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Robert Webber (abt. 1692 - abt. 1730)

Robert Webber
Born about in Oxford, Oxfordshire, Englandmap [uncertain]
Ancestors ancestors
Son of [uncertain] and [mother unknown]
[spouse(s) unknown]
Descendants descendants
Died about in Westminster, Middlesex, Englandmap [uncertain]
Profile last modified | Created 19 Dec 2018
This page has been accessed 232 times.

Contents

Biography

Robert Webber, probably born between 1690 and 1693, possibly at Oxford, was supposed to be the illegitimate son of Charles Lennox, 1st Duke of Richmond, and an unknown woman whose last name was Weber. An anonymous 19th century account says she was an unmarried German lady at the court of King Charles II, who had died in 1685.

Details of his education and career are lacking, though if he was the son of the very wealthy Duke he had little need of either. Immediately after the death of the 1st Duke, the 3rd Earl of Cardigan, who was the Duke's brother-in-law, wrote on 30 May 1723 to Charles Lennox, now 2nd Duke of Richmond: “I am really sorry that you are determined to bury my Lord Duke at Westminster, and so is your Uncle Brudenell, but we must submit it to your better judgement. Bob Webber has this moment got the tickets, and will carry them to-morrow morning according to directions, but begs your Grace to lend him your Chariot...” Robert is clearly involved in the urgent arrangements for his father's funeral.[1]

On 7 Oct 1725, from in or near London, he wrote a letter to the 2nd Duke who was in France visting their grandmother Louise de Kéroualle, Duchess of Portsmouth on her estate at Aubigny-sur-Nère. After thanking him for presents of 20 guineas, worth about 3,000 pounds currently, and a doe, venison being a traditional gift from nobility, he gives news of his unnamed wife who has been ill and their 3-year-old son Charles Webber: “your little Godson Charles presents his duty to you, and askes your blessing, he is a brave boy of his father.” Then he reports on some genealogical research he has commissioned from a herald at the College of Arms on the previous Dukes of Richmond and about tracing a portrait of the last Duke of that line, Charles Stewart. He closes by asking the Duke to remember him to their grandmother and, if he is coming back through Holland, to bring him back some gin.[2]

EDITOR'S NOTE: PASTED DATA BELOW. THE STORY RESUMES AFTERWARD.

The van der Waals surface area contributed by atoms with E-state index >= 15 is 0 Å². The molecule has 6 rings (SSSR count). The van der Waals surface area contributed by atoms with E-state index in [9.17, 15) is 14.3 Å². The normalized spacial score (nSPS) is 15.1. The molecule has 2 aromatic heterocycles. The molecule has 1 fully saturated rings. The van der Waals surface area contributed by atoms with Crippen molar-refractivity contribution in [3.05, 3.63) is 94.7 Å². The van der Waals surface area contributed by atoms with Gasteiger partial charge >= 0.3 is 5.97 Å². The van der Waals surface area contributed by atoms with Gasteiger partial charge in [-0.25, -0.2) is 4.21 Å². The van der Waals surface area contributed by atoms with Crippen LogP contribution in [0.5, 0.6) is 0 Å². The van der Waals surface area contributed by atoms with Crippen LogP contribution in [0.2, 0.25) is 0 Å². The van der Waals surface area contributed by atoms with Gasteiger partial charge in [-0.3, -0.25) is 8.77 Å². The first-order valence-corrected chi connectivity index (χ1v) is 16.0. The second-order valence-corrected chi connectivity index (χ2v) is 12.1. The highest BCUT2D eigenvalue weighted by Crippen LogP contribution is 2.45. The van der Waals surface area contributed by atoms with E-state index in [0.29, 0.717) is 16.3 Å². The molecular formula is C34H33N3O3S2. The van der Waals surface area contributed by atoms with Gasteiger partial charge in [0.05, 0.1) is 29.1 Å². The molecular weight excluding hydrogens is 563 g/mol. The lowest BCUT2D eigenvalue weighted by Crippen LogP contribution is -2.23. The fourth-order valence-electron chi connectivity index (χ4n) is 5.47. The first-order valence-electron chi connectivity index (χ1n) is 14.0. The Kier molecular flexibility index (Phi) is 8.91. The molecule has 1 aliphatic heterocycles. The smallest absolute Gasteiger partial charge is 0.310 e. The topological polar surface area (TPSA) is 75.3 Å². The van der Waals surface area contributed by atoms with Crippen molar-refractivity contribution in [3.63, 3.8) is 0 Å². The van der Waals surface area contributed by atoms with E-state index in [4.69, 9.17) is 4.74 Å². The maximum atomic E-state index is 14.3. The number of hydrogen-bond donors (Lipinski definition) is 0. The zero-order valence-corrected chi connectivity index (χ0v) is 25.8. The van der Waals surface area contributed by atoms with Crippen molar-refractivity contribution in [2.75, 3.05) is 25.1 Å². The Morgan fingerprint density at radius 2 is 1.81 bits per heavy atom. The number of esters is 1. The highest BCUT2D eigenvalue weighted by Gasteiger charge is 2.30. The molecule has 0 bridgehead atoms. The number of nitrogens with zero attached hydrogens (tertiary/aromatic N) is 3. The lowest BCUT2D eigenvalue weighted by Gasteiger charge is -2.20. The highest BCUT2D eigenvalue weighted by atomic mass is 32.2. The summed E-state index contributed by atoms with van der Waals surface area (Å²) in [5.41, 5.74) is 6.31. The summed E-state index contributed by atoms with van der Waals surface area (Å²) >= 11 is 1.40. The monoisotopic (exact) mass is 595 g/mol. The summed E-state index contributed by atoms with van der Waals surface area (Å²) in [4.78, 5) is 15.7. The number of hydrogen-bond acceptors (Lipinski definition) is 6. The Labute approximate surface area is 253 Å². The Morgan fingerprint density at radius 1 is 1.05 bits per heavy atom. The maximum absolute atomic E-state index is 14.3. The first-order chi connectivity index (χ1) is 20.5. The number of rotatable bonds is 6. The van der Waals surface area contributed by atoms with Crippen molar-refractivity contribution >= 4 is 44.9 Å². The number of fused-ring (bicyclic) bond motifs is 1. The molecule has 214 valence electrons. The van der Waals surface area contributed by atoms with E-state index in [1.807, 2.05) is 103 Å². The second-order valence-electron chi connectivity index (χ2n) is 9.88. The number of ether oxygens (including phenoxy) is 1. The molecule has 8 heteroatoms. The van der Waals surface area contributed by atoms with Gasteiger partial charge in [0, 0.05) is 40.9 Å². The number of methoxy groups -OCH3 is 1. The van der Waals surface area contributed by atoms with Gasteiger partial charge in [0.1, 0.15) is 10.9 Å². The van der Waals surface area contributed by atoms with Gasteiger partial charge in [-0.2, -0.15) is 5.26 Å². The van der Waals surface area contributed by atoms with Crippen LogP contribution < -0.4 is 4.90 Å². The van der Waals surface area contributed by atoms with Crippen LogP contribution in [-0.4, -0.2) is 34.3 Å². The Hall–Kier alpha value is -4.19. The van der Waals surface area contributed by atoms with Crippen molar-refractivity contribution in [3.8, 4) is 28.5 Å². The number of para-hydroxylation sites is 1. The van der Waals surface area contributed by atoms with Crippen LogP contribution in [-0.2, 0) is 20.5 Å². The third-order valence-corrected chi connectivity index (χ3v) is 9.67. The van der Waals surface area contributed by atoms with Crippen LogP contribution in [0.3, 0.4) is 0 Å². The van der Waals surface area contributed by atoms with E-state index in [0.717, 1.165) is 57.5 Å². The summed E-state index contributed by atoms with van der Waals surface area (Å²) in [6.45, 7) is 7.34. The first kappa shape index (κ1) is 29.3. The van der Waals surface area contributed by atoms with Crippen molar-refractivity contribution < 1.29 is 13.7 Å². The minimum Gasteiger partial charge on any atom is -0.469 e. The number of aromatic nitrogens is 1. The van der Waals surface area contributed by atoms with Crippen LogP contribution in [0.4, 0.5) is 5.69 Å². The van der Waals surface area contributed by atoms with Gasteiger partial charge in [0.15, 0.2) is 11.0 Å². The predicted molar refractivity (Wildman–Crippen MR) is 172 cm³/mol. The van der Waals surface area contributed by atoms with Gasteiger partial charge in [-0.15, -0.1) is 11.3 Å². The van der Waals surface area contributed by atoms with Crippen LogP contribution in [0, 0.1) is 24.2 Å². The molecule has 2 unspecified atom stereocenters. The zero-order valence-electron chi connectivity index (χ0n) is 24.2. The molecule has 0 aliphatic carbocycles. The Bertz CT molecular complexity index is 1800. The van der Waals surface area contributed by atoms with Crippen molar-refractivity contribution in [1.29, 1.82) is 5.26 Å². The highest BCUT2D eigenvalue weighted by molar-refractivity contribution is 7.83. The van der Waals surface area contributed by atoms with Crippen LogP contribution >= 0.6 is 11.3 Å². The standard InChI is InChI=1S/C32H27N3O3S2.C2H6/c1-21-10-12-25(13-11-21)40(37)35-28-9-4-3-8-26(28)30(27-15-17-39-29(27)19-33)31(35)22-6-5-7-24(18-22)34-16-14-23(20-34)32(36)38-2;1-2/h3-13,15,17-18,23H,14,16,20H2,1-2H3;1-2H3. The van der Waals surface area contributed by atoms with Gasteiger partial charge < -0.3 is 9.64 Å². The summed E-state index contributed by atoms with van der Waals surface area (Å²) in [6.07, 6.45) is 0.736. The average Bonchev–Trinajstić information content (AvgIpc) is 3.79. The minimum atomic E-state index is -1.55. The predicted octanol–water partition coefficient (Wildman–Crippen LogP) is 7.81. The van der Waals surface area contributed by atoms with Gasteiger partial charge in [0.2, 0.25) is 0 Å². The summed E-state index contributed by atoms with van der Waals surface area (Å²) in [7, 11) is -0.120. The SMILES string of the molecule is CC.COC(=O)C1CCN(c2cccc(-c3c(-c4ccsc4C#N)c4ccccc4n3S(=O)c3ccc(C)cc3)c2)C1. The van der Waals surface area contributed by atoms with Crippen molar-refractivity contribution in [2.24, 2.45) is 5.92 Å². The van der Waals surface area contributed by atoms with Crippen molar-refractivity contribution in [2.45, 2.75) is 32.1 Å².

On 27 Aug 1726 Cardigan wrote to the 2nd Duke: “I was extreamly glad to hear by Webber that yr Grace and my Lady Duchess were safe return'd from Holland...” So Robert and Cardigan were in close touch, and Robert might well have got the gin he was hoping for.[3]

After making his will on 18 Oct 1729, he died about 8 Mar 1730 in Westminster and his probate at the Prerogative Court of Canterbury was on 23 May 1730.[4]

His wife's name was Mary but her identity is uncertain: a Robert Webber married Mary Andrews in St Paul's Cathedral, London, by licence dated 19 Dec 1712, and a Robert Webber married Mary Maybank on 17 May 1716 at St Benet Paul's Wharf, London. They had three children:

Research Note

In my possession are four original documents compiled by four different researchers on the origin of the Webbers, which I'm willing to scan and share:

  • An anonymous unsourced 19th century manuscript descent from Robert Webber, which explicitly gives his father as Charles Lennox and says he was brought up by the Duke, its last entry being about 1875.